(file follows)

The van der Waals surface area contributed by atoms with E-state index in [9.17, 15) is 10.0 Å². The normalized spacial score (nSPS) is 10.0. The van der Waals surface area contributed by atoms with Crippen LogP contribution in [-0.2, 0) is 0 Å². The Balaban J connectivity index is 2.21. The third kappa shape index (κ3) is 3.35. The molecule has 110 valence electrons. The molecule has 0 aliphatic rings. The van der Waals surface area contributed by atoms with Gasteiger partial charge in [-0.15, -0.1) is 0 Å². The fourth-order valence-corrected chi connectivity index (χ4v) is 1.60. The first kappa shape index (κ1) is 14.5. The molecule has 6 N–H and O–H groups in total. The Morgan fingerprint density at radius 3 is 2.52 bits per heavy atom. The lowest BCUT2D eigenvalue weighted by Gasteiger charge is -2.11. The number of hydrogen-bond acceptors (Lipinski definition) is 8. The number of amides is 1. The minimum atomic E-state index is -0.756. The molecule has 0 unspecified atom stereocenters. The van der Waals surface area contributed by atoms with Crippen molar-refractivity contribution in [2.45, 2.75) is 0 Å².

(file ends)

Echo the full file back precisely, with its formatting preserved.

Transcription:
The van der Waals surface area contributed by atoms with E-state index in [9.17, 15) is 10.0 Å². The normalized spacial score (nSPS) is 10.0. The van der Waals surface area contributed by atoms with Crippen LogP contribution in [-0.2, 0) is 0 Å². The Balaban J connectivity index is 2.21. The third kappa shape index (κ3) is 3.35. The molecule has 110 valence electrons. The molecule has 0 aliphatic rings. The van der Waals surface area contributed by atoms with Gasteiger partial charge in [-0.15, -0.1) is 0 Å². The fourth-order valence-corrected chi connectivity index (χ4v) is 1.60. The first kappa shape index (κ1) is 14.5. The molecule has 6 N–H and O–H groups in total. The Morgan fingerprint density at radius 3 is 2.52 bits per heavy atom. The lowest BCUT2D eigenvalue weighted by Gasteiger charge is -2.11. The number of hydrogen-bond acceptors (Lipinski definition) is 8. The number of amides is 1. The minimum atomic E-state index is -0.756. The molecule has 0 unspecified atom stereocenters. The van der Waals surface area contributed by atoms with Crippen molar-refractivity contribution in [2.45, 2.75) is 0 Å².